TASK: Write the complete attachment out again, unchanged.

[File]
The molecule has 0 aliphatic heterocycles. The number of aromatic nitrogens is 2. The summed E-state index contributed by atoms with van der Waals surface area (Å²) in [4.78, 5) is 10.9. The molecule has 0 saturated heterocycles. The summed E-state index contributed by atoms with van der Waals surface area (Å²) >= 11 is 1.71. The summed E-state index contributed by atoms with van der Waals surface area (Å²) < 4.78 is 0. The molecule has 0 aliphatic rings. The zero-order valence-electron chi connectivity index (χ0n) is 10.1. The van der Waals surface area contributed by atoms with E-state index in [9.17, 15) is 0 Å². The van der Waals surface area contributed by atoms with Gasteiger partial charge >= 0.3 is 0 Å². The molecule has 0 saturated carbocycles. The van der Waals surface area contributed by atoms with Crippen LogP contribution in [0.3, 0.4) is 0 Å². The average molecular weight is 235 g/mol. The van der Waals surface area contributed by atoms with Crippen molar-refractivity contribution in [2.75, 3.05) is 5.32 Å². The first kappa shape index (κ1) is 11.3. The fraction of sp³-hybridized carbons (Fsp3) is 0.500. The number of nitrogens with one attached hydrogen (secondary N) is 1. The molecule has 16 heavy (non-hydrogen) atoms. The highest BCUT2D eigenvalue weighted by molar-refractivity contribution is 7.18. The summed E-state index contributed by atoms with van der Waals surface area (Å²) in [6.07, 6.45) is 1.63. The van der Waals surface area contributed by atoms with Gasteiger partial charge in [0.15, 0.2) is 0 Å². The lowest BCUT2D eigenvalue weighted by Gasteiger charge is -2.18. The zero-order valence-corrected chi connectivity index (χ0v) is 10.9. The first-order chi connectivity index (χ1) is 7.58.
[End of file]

The molecule has 0 aliphatic heterocycles. The number of aromatic nitrogens is 2. The summed E-state index contributed by atoms with van der Waals surface area (Å²) in [4.78, 5) is 10.9. The molecule has 0 saturated heterocycles. The summed E-state index contributed by atoms with van der Waals surface area (Å²) >= 11 is 1.71. The summed E-state index contributed by atoms with van der Waals surface area (Å²) < 4.78 is 0. The molecule has 0 aliphatic rings. The zero-order valence-electron chi connectivity index (χ0n) is 10.1. The van der Waals surface area contributed by atoms with E-state index in [9.17, 15) is 0 Å². The van der Waals surface area contributed by atoms with Gasteiger partial charge >= 0.3 is 0 Å². The molecule has 0 saturated carbocycles. The van der Waals surface area contributed by atoms with Crippen LogP contribution in [0.3, 0.4) is 0 Å². The average molecular weight is 235 g/mol. The van der Waals surface area contributed by atoms with Crippen molar-refractivity contribution in [2.75, 3.05) is 5.32 Å². The first kappa shape index (κ1) is 11.3. The fraction of sp³-hybridized carbons (Fsp3) is 0.500. The number of nitrogens with one attached hydrogen (secondary N) is 1. The molecule has 16 heavy (non-hydrogen) atoms. The highest BCUT2D eigenvalue weighted by molar-refractivity contribution is 7.18. The summed E-state index contributed by atoms with van der Waals surface area (Å²) in [6.07, 6.45) is 1.63. The van der Waals surface area contributed by atoms with Gasteiger partial charge in [0.15, 0.2) is 0 Å². The lowest BCUT2D eigenvalue weighted by Gasteiger charge is -2.18. The zero-order valence-corrected chi connectivity index (χ0v) is 10.9. The first-order chi connectivity index (χ1) is 7.58.